Yemen plans to issue Islamic bonds soon to finance government projects, Central Bank Governor Mohammad Awad Bin Humam said in an interview.
"We have plans with the Finance Ministry to issue Islamic bonds to finance government projects and other sukuk," Bin Humam said in a telephone interview from Sana'a.
"We will try to do so as soon as possible."
Middle East and Asian governments are turning to local sukuk investors to finance infrastructure projects as European lenders reduce overseas exposure amid the region's sovereign debt crisis. Global issuance of sukuk, or Islamic bonds, increased to $84.5 billion in 2011, a 64.5 per cent rise on the previous year, S&P said in a report this month.
Yemen last sold Islamic bonds at the start of last year. Bin Humam declined to elaborate on the size or timing of the next sale.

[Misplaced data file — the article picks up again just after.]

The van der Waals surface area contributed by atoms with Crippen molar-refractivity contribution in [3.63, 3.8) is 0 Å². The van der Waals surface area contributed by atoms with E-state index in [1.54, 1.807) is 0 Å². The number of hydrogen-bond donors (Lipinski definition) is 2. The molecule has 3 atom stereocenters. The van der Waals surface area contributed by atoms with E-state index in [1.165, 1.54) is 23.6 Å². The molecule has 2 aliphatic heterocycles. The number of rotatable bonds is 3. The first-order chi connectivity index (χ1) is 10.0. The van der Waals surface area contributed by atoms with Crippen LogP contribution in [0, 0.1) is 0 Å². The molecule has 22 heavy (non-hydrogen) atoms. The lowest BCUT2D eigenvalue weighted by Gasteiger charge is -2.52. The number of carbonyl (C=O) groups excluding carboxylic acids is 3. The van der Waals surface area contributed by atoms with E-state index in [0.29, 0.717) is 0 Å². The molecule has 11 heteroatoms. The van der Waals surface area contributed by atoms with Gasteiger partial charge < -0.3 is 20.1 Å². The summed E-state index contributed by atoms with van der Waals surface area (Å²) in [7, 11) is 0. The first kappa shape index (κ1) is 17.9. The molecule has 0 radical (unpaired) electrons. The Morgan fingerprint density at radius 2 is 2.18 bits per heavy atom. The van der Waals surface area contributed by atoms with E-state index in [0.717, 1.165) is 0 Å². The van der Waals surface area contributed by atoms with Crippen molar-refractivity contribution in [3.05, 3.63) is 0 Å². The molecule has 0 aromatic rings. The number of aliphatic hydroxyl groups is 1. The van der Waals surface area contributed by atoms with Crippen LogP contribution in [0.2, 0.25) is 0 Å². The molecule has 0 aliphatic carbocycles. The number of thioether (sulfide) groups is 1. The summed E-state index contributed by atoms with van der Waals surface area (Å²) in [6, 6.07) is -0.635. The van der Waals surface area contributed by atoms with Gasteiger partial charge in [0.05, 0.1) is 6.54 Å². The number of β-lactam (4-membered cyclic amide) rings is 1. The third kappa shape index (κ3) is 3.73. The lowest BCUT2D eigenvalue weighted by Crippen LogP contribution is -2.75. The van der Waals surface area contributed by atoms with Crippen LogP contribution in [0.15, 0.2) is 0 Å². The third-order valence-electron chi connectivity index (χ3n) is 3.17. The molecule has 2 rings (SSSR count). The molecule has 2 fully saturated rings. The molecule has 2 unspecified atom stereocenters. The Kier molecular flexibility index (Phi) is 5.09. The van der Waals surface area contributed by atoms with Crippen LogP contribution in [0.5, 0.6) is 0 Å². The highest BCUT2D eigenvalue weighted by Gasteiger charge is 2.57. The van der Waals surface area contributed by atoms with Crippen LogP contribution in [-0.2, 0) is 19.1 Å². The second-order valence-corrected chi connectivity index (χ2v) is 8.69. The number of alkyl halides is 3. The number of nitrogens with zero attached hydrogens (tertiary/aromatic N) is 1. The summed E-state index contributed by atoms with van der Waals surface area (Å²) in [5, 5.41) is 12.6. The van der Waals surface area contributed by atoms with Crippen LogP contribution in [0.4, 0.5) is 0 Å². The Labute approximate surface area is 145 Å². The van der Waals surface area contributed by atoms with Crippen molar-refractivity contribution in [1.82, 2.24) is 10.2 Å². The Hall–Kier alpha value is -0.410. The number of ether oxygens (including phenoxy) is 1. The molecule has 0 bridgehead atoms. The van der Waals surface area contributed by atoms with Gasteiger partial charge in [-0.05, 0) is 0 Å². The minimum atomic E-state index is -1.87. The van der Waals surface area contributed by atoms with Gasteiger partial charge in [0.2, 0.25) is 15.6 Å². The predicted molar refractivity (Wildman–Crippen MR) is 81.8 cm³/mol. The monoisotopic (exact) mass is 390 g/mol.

Unrest last year cost Yemen more than $8 billion, former Industry and Trade Minister Hisham Sharaf said on November 13.
Bin Humam said Yemen's foreign reserves now stand at $4.6 billion, down from $5.9 billion in December. "We used the money to finance petroleum products, government services and to buy wheat, flour and sugar," he said.
Yemen's outgoing President Ali Abdullah Saleh will cede power this week after he signed a Gulf-brokered accord to end his three-decade rule.
As part of the agreement, the vice-president for the past 18 years, Abdurabu Mansur Hadi, is running uncontested in an election this week.
The World Bank forecast that Sana'a will be the first capital city to run out of water by 2025.
More than half the country's population of 23 million is under 20 years old and about 40 per cent of the people live on the equivalent of less than $2 a day, according to the United Nations.